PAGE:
After giving birth to a baby, your body goes through a tremendous amount of change. At the same time, your body also is adapting to many new ways it's needed to care for a baby. Just like if you started a new exercise routine or new job that required different physical adaptations, you will likely experience soreness and even pain from new things like feeding baby, holding baby, and picking up baby.
Some soreness during the postpartum period may be normal, but pain is not. If you experience soreness and pain at anytime in any place in your body during the postpartum period, you should tell your care provider -- midwife, obstetrician, primary doctor, or a physical therapist (PT).
Some new parents experience sharp, acute pain in their wrist(s) in the weeks and months after having a baby. This pain is often caused by something called "Mommy Thumb," though it can affect mommies, daddies, parents, family members, and caregivers alike! The official name for this kind of wrist injury is de Quervain's tenosynovitis (say that three times quickly!), which is an inflammation of the tendons from the thumb to the wrist that is caused by repetitive lifting and improper holding of baby. Pain from Mommy Thumb can range from mild to severe and should not be ignored, as it will not go away on its own.
What should you do if you're experiencing pain from what you might suspect is Mommy Thumb? Let's talk first about prevention! If you're experiencing mild pain or no pain at all, take care with how you hold and pick up baby. We're so accustomed to the classic hands-underneath-the-arms position, which is exactly what puts stress on the thumbs and wrist. Instead of this L-shaped hand position, seek other ways to lift and hold baby, like placing one hand around baby's back and the other hand on baby's bottom, "scooping"; holding in a cradle position; sitting baby on your lap; or using a wrap, sling, or carrier to hold.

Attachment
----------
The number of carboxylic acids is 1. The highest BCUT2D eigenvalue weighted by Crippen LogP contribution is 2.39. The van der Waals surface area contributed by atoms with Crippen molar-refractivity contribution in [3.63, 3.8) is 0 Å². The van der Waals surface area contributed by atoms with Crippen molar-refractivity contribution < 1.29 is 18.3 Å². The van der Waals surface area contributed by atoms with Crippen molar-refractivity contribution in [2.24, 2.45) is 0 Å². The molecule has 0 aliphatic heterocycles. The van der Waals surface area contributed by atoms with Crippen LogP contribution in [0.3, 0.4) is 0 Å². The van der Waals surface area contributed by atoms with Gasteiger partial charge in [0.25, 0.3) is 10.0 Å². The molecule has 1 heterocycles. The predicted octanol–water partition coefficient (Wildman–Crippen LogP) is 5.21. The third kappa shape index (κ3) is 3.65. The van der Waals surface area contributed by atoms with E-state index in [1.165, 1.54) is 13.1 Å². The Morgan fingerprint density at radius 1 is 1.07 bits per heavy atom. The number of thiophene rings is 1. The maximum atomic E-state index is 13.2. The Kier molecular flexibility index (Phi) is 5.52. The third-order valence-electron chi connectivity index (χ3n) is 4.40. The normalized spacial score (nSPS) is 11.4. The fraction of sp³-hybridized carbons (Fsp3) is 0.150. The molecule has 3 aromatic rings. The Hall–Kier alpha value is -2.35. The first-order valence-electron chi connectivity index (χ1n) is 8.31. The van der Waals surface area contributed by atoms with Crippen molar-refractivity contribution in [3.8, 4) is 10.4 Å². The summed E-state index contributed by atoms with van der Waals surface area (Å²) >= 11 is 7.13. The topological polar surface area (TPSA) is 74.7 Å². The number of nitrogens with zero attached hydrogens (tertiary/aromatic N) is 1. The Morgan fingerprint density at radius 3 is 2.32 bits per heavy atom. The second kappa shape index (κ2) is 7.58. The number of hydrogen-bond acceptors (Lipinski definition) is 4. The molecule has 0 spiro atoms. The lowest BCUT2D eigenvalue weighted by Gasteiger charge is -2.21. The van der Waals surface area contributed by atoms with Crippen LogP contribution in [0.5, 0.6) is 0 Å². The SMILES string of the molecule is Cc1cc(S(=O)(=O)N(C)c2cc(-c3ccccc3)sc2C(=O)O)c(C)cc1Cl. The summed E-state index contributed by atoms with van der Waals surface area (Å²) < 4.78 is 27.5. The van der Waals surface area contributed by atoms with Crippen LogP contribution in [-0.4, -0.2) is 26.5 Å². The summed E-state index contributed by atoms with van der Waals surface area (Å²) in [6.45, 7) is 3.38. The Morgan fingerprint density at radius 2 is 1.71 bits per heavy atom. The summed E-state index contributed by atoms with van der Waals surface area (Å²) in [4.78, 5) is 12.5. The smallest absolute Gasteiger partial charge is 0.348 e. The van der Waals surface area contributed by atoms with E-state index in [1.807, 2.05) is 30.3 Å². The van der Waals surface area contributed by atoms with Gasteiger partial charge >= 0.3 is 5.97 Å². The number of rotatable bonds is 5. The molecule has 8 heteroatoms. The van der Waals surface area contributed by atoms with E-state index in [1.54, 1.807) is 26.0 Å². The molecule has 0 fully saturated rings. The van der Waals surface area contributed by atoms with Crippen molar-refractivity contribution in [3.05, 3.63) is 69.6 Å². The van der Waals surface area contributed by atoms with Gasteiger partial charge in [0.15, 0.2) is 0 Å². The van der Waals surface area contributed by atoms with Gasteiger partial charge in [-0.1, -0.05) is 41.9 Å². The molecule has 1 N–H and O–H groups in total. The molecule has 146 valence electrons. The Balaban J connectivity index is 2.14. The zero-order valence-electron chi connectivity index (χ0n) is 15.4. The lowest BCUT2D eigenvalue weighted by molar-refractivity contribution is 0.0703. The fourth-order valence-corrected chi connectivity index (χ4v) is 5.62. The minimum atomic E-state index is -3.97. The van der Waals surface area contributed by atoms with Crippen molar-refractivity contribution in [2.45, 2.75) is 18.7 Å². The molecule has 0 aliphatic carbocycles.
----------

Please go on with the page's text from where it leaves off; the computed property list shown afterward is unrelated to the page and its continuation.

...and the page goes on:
If you're experiencing more intense, persistent pain from Mommy Thumb, you need to treat it:
Rest and ice your wrist. If you are able (many are not), take a break from picking up baby as much as possible. This doesn't mean you can't hold baby, but rather have someone else hand her to you. To reduce swelling and inflammation, use ice several times intermittently throughout the day.
Treat pain and inflammation. Over-the-counter pain medication like ibuprofen and other NSAIDs can reduce pain and swelling. Always check with your doctor first.
Wear a brace. Wearing a brace can protect your thumb and wrist from further injury/aggravation, which can help reduce pain and get rid of your Mommy Thumb. Most pharmacies sell a wrist brace support with thumb spica.
Get a shot of cortisone. If the pain is worsening, and not letting up with other less invasive methods, your doctor may suggest a cortisone shot.
Surgery may be necessary in rare cases. If all else fails, you may be facing surgery to open up the compartment holding the tendons in order to allow more space for the inflammation. Relief from surgery is permanent and the condition will not return. The surgery is done using a small incision and is an out-patient procedure.
Mommy Thumb is common, preventable, and treatable. If you find yourself experiencing wrist pain at anytime during your baby's first couple of years, contact your doctor for assessment. The more conscious you can be able how your hold and pick up your baby, the better off your entire body -- including your wrists! -- will be.